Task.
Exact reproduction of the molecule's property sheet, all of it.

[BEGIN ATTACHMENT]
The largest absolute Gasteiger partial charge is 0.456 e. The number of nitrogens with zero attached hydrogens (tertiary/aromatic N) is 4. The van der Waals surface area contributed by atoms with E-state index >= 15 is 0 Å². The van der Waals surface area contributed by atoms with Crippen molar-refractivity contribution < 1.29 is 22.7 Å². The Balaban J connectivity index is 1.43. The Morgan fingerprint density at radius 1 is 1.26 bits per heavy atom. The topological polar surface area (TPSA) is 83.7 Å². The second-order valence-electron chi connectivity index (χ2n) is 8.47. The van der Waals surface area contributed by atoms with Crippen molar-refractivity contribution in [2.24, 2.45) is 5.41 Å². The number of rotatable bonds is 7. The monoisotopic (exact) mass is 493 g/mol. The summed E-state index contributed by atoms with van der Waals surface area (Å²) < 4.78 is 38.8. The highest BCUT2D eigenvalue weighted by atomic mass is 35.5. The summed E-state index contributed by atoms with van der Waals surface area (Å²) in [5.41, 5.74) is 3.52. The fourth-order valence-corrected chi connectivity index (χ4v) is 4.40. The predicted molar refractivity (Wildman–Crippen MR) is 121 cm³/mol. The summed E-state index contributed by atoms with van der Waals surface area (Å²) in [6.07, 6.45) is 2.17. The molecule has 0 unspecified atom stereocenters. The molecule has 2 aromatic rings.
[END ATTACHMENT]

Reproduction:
The largest absolute Gasteiger partial charge is 0.456 e. The number of nitrogens with zero attached hydrogens (tertiary/aromatic N) is 4. The van der Waals surface area contributed by atoms with E-state index >= 15 is 0 Å². The van der Waals surface area contributed by atoms with Crippen molar-refractivity contribution < 1.29 is 22.7 Å². The Balaban J connectivity index is 1.43. The Morgan fingerprint density at radius 1 is 1.26 bits per heavy atom. The topological polar surface area (TPSA) is 83.7 Å². The second-order valence-electron chi connectivity index (χ2n) is 8.47. The van der Waals surface area contributed by atoms with Crippen molar-refractivity contribution in [2.24, 2.45) is 5.41 Å². The number of rotatable bonds is 7. The monoisotopic (exact) mass is 493 g/mol. The summed E-state index contributed by atoms with van der Waals surface area (Å²) < 4.78 is 38.8. The highest BCUT2D eigenvalue weighted by atomic mass is 35.5. The summed E-state index contributed by atoms with van der Waals surface area (Å²) in [5.41, 5.74) is 3.52. The fourth-order valence-corrected chi connectivity index (χ4v) is 4.40. The predicted molar refractivity (Wildman–Crippen MR) is 121 cm³/mol. The summed E-state index contributed by atoms with van der Waals surface area (Å²) in [6.07, 6.45) is 2.17. The molecule has 0 unspecified atom stereocenters. The molecule has 2 aromatic rings.